Arduino or basic stamp

For my senior design project to graduate college, I am going to be making a microcontroller drive a few relays, a solenoid and maybe a few other devices. Inputs to the system will be some motion sensors, and maybe a signal from an RFID reader. I am an electrical engineering student, and while i have taken a class in C++ programming, that was a long time ago. The two controllers that I have been looking at have been the Arduino and the Basic Stamp. I am unsure which one to get for my project, and was wondering if i could get some help in deciding.

I would say Arduino. Better support, cheaper chips and much more functionality.

On a price/performance basis the Arduino wins hands down in my opinion. However both would probably handle your application as it does not sound like it needs top performance. So it my come down to your willingness to refresh your C/C++ knowlege or if you think that the Basic programming language would be quicker for you.

Again I vote Arduino. :wink:


I use basic all the time with my ubw32, its much more of a pain in the ::slight_smile: than c for anything but the most simple programs

I would use arduino, the language is more flexible, not THAT much more difficult if your just starting one over the other, its cheaper, more powerful and if you get sucked in the language can get real at any point for complex situations

remember were using a boiled down noobie friendly system that happens to be in C, not the other way around

Last I checked, if you want to program the Basic Stamp you have to program without procedures or functions, and work with only a few dozen bytes of RAM (depending on model).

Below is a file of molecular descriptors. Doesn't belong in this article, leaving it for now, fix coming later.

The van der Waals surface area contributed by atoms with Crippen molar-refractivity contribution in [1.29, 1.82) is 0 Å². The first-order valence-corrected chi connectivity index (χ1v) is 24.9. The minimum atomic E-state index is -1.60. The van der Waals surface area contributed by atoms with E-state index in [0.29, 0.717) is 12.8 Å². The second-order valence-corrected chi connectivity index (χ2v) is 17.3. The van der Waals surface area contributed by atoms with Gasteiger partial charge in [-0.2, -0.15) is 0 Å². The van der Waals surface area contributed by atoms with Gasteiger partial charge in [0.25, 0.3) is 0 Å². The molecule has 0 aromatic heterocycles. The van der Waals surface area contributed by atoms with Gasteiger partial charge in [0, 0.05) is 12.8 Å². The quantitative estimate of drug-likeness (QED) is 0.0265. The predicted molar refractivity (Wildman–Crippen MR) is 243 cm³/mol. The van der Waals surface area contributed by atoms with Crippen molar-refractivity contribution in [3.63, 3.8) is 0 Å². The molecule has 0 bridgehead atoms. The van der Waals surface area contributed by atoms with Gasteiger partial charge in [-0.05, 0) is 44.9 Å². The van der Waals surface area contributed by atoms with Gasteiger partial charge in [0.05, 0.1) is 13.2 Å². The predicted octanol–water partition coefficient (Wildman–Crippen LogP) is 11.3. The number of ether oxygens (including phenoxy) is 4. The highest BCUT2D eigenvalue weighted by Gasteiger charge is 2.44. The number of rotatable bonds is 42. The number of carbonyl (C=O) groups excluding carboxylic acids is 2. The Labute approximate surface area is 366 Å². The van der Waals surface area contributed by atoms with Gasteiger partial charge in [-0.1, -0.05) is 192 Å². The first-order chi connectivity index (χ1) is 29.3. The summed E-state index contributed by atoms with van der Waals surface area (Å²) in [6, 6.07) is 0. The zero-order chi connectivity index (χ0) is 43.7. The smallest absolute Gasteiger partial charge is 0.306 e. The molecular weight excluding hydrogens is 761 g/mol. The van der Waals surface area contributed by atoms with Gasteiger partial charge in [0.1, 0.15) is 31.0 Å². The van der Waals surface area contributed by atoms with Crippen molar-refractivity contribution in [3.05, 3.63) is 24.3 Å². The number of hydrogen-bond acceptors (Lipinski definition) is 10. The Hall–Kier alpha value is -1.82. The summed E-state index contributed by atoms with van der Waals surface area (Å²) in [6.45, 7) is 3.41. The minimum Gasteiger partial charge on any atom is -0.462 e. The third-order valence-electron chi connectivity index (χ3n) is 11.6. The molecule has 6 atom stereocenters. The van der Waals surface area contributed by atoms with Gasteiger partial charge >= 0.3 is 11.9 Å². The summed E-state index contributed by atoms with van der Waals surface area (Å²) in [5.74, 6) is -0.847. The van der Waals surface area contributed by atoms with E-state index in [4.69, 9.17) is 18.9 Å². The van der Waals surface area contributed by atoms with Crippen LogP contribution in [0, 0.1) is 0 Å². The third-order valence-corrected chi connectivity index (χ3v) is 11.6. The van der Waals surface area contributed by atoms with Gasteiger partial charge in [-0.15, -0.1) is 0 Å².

The educational resources available for the Stamp are great, but programming it for any sizable project is a challenge.

Something else to keep in mind is what your platform for the software development end will be; if it will always be Windows, then great, Parallax’s offerings will probably always work for you.

If you on a Mac or *nix, good luck finding support.

For IA32 Linux, they do have support for the older Basic Stamps, but if you are running 64 bit, there isn’t any support - everything is closed source (plus, they don’t even have the source code for the Linux port of the PBASIC compiler, nor is the programmer anywhere to be found), only binaries available.

This is what “pushed” me in the direction of the Arduino; the fact that it was completely open-sourced meant that I would never be stuck on a certain operating system (or version) for my dev platform - worst case scenario (ie, everyone abandons the Arduino, Atmel goes out of business, along with a host of other remote possibilities) was that I would just have to update the avr-dude and avr-gcc source code and compile myself.

This same issue is why I use Linux; I don’t want to re-purchase my development tools for many $$$ from Microsoft or someone else just to write code for a computer I own. I don’t want to be orphaned with no support at all. With open-source, I won’t be. I will always have the code.

I agree with Osgeld and Professor Chaos. If the application is very simple, it really doesn’t matter which you use. For moderate or complex applications, the Arduino (C++) easily wins.

I tried building a timer (two LEDs, a buzzer, and a button; basically a kitchen timer on steroids) with the Stamp. I got it working but it was a royal pain in derriere. The same application was much easier to get working (and enhance) on the Arduino.

I am planning on getting the Arduino Duemilanove. I am also on planning on getting these: to drive the relays that i am planning on getting. The trouble is that i cant figure out if the relay drivers will work with the Arduino that i plan on purchasing. I did find plans on how to build my own relay drivers that will work, but i would prefer not to go that route.

They should work fine. An arduino output is essentially identical to the “74HC04 OR EQUIVALENT” you see in the sample application diagrams of datasheet (figure 13)